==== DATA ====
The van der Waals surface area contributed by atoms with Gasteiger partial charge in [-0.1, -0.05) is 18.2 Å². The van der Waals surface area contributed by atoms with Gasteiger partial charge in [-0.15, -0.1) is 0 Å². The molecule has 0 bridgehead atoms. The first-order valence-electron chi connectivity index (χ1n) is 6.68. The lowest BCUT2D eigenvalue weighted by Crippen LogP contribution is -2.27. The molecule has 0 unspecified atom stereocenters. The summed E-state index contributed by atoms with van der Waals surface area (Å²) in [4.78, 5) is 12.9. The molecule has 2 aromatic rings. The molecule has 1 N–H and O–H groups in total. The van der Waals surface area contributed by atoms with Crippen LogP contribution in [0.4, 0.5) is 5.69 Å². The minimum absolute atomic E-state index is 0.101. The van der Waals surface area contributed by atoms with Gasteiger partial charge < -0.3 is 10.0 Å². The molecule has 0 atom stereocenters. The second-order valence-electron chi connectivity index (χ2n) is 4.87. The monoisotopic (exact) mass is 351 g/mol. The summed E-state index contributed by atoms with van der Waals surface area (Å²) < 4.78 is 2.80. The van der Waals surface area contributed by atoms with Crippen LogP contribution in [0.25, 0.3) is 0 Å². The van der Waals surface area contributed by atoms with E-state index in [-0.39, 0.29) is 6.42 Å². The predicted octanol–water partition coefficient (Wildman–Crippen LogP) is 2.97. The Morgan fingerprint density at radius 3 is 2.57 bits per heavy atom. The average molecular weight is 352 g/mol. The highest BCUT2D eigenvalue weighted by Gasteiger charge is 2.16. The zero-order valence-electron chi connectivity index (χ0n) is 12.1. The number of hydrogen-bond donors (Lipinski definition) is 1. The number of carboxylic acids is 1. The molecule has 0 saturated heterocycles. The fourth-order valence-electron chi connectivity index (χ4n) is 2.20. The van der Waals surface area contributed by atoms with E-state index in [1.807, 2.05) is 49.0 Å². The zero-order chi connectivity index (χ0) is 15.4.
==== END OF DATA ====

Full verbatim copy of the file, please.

The van der Waals surface area contributed by atoms with Gasteiger partial charge in [-0.1, -0.05) is 18.2 Å². The van der Waals surface area contributed by atoms with Gasteiger partial charge in [-0.15, -0.1) is 0 Å². The molecule has 0 bridgehead atoms. The first-order valence-electron chi connectivity index (χ1n) is 6.68. The lowest BCUT2D eigenvalue weighted by Crippen LogP contribution is -2.27. The molecule has 0 unspecified atom stereocenters. The summed E-state index contributed by atoms with van der Waals surface area (Å²) in [4.78, 5) is 12.9. The molecule has 2 aromatic rings. The molecule has 1 N–H and O–H groups in total. The van der Waals surface area contributed by atoms with Crippen LogP contribution in [0.4, 0.5) is 5.69 Å². The minimum absolute atomic E-state index is 0.101. The van der Waals surface area contributed by atoms with Gasteiger partial charge < -0.3 is 10.0 Å². The molecule has 0 atom stereocenters. The second-order valence-electron chi connectivity index (χ2n) is 4.87. The monoisotopic (exact) mass is 351 g/mol. The summed E-state index contributed by atoms with van der Waals surface area (Å²) < 4.78 is 2.80. The van der Waals surface area contributed by atoms with Crippen LogP contribution in [0.25, 0.3) is 0 Å². The van der Waals surface area contributed by atoms with E-state index in [-0.39, 0.29) is 6.42 Å². The predicted octanol–water partition coefficient (Wildman–Crippen LogP) is 2.97. The Morgan fingerprint density at radius 3 is 2.57 bits per heavy atom. The average molecular weight is 352 g/mol. The highest BCUT2D eigenvalue weighted by Gasteiger charge is 2.16. The zero-order valence-electron chi connectivity index (χ0n) is 12.1. The number of hydrogen-bond donors (Lipinski definition) is 1. The number of carboxylic acids is 1. The molecule has 0 saturated heterocycles. The fourth-order valence-electron chi connectivity index (χ4n) is 2.20. The van der Waals surface area contributed by atoms with E-state index in [1.807, 2.05) is 49.0 Å². The zero-order chi connectivity index (χ0) is 15.4.